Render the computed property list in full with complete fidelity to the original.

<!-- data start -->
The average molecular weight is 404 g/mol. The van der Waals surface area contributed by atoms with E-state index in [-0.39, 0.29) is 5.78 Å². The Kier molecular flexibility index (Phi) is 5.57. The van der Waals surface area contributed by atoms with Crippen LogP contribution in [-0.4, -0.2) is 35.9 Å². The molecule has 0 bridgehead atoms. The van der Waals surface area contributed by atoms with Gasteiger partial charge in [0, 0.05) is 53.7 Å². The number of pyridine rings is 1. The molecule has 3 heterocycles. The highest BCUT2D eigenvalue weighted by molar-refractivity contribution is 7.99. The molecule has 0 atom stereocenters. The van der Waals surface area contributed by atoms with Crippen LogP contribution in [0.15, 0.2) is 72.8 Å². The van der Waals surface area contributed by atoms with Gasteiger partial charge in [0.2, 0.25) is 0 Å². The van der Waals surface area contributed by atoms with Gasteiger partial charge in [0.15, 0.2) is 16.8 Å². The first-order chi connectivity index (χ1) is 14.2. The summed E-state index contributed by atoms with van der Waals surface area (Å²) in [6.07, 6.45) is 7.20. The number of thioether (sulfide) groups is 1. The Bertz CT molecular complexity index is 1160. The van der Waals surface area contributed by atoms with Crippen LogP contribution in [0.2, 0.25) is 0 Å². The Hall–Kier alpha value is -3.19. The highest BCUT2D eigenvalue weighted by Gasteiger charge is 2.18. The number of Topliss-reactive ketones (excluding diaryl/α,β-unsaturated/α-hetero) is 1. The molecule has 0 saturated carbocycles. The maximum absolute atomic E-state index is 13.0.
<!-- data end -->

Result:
The average molecular weight is 404 g/mol. The van der Waals surface area contributed by atoms with E-state index in [-0.39, 0.29) is 5.78 Å². The Kier molecular flexibility index (Phi) is 5.57. The van der Waals surface area contributed by atoms with Crippen LogP contribution in [-0.4, -0.2) is 35.9 Å². The molecule has 0 bridgehead atoms. The van der Waals surface area contributed by atoms with Gasteiger partial charge in [0, 0.05) is 53.7 Å². The number of pyridine rings is 1. The molecule has 3 heterocycles. The highest BCUT2D eigenvalue weighted by molar-refractivity contribution is 7.99. The molecule has 0 atom stereocenters. The van der Waals surface area contributed by atoms with Crippen LogP contribution in [0.15, 0.2) is 72.8 Å². The van der Waals surface area contributed by atoms with Gasteiger partial charge in [0.2, 0.25) is 0 Å². The van der Waals surface area contributed by atoms with Gasteiger partial charge in [0.15, 0.2) is 16.8 Å². The first-order chi connectivity index (χ1) is 14.2. The summed E-state index contributed by atoms with van der Waals surface area (Å²) in [6.07, 6.45) is 7.20. The number of thioether (sulfide) groups is 1. The Bertz CT molecular complexity index is 1160. The van der Waals surface area contributed by atoms with Crippen LogP contribution in [0.2, 0.25) is 0 Å². The Hall–Kier alpha value is -3.19. The highest BCUT2D eigenvalue weighted by Gasteiger charge is 2.18. The number of Topliss-reactive ketones (excluding diaryl/α,β-unsaturated/α-hetero) is 1. The molecule has 0 saturated carbocycles. The maximum absolute atomic E-state index is 13.0.